As an introductory column, this works well enough, although it lacks the stronger thematic unity of later columns. As usual he makes references to many, many things (Masons? The pirate Blackbeard? Emperor Norton? Bugsy Siegel?, but since he is trying to cover so many things at once he lacks the space to go into any of them in detail. Still, you get plenty of cool tidbits to research further, and while the author was limited to physical books and AltaVista when he wrote the column, we have Wikipedia, Google, and all sorts of other tools to help us with our research - that is, if you don't want to look up all the books he references (thirteen in number, and that's not counting the books he wrote himself). This is a general "problem" when reading the Suppressed Transmissions - there are so many interesting books mentioned that the average reader simply cannot read all of them...

2. Six Degrees of Sir Francis Bacon

"According to boring old historical fact, he served as Lord Chancellor of England, betrayed his benefactor Essex to a charge of treason, pled guilty himself to bribery and corruption, wrote books of essays and histories, codified the scientific method in Novum Organum and The New Atlantis, and died on Easter Sunday after catching pneumonia trying to freeze a chicken..."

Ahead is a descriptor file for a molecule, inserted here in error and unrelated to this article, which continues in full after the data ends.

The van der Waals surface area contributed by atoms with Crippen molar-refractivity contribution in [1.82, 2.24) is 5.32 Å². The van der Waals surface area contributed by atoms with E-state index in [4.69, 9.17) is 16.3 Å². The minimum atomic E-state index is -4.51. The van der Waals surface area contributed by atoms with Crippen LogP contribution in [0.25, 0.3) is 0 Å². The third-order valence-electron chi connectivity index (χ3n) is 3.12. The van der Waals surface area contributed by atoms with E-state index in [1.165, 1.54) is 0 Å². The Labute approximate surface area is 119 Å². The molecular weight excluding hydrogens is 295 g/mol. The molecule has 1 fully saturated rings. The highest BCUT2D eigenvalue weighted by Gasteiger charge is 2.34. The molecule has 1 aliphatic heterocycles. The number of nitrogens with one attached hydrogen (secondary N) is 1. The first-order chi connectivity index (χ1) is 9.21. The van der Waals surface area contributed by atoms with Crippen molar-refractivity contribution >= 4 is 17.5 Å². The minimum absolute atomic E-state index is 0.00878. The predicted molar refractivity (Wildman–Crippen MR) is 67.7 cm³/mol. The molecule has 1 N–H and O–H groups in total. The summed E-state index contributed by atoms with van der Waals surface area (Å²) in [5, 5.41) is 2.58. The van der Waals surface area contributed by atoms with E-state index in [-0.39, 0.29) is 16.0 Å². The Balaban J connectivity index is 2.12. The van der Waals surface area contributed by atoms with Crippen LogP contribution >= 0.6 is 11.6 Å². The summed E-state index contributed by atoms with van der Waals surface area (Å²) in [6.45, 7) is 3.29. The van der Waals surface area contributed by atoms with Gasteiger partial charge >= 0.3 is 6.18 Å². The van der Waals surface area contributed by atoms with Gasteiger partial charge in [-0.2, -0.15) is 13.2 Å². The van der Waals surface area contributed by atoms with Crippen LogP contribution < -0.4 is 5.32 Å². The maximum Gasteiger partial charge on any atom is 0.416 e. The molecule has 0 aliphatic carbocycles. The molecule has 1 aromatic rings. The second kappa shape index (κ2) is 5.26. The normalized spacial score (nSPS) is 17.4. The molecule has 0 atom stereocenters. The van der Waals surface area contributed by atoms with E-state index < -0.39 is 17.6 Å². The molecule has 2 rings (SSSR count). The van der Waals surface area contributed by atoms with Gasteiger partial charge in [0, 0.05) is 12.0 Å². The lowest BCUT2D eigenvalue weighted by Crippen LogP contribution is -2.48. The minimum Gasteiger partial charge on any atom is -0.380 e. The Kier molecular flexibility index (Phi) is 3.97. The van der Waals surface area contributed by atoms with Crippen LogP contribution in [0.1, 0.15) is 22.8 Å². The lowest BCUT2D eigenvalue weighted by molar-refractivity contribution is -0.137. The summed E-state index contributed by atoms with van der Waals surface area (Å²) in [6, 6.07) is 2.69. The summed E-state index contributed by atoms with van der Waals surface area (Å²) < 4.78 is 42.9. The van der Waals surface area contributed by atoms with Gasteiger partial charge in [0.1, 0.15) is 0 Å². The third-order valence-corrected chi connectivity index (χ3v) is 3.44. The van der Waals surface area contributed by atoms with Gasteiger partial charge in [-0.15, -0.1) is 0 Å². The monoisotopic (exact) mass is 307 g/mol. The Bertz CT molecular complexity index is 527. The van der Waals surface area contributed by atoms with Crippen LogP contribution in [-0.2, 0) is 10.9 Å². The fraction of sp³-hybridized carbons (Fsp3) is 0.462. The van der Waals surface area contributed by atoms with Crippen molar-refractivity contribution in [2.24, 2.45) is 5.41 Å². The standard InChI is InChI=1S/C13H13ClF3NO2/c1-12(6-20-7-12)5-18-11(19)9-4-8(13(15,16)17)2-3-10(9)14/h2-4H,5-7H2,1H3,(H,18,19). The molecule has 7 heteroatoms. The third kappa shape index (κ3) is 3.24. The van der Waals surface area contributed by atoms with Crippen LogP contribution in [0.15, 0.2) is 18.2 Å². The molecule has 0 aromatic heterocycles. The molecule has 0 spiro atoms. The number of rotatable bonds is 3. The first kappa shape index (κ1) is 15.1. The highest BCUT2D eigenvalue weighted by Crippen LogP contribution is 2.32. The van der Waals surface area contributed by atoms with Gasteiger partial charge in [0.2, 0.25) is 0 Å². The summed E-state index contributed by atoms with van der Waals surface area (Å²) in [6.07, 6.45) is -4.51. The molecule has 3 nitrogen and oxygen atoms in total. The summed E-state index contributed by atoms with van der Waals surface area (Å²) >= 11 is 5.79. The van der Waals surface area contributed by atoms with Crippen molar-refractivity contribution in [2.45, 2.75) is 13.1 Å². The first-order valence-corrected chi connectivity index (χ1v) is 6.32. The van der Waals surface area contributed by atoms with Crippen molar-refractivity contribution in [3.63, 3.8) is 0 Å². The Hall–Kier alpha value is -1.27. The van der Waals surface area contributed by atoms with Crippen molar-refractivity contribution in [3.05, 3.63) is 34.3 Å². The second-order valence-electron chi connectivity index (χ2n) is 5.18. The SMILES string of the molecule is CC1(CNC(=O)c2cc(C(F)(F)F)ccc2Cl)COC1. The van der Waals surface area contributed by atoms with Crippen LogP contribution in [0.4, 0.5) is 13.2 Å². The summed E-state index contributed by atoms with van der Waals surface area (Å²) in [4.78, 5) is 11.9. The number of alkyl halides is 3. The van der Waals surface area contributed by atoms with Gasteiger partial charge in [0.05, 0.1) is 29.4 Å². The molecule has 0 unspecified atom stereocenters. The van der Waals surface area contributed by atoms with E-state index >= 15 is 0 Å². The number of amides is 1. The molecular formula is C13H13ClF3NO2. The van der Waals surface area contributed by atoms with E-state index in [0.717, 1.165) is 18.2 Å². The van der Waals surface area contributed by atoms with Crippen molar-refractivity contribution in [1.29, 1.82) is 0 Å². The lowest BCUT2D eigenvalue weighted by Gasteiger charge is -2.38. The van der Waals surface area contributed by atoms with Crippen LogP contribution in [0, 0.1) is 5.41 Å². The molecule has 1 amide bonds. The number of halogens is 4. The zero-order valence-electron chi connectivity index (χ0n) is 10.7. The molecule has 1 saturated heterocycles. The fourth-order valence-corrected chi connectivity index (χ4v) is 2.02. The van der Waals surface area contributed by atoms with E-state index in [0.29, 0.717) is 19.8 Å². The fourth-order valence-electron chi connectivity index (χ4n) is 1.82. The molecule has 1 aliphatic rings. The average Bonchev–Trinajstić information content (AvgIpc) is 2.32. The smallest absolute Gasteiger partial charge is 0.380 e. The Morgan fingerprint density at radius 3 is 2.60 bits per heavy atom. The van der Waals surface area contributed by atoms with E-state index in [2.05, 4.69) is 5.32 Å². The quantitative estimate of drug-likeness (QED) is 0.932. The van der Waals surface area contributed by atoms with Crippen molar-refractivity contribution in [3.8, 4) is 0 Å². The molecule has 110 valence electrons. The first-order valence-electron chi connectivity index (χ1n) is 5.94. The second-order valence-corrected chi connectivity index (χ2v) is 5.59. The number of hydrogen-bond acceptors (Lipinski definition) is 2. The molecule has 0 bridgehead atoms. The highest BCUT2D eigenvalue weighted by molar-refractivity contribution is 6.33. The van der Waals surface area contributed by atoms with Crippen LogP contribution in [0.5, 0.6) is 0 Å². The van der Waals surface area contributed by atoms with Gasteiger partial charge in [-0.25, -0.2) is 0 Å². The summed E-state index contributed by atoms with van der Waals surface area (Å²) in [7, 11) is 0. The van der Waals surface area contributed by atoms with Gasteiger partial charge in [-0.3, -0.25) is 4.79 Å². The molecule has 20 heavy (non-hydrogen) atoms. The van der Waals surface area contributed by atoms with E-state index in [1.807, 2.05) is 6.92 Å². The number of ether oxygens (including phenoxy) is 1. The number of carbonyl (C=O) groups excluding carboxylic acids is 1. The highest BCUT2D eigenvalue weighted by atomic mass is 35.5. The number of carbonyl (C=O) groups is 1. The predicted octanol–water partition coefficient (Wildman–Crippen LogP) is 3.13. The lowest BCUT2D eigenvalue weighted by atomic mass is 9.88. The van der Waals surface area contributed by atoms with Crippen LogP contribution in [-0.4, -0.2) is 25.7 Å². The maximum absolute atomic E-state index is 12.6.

This transmission is not as much about Francis Bacon himself - though as Kenneth Hite explains in sufficient detail, the man certainly had enough going for him to use him in a game - but rather, how everything is connected to him, or how everything is connected to everything else in general. And where people, events, or things aren't apparently connected, it is quite likely that you are able to connect them with each other with a little research, using one to three intermediaries. From this you can span a vast web of conspiracy, and thus get your players into the proper paranoid mood for conspiracy gaming.

And along the way, we get mentions of the Count Saint-Germain, Adam Weishaupt and the Bavarian Illuminati, Vannevar Bush, and the obscure but cool-sounding Order of African Architects (so obscure that they don't even have a Wikipedia entry, although various conspiracy sites have information on them - oh, and despite the name they were founded in Prussia, allegedly on the order of Frederick the Great) - and then the footnotes mention some really strange stuff, like the Kindred of the Kibbo Kift, a boy-scout splinter group...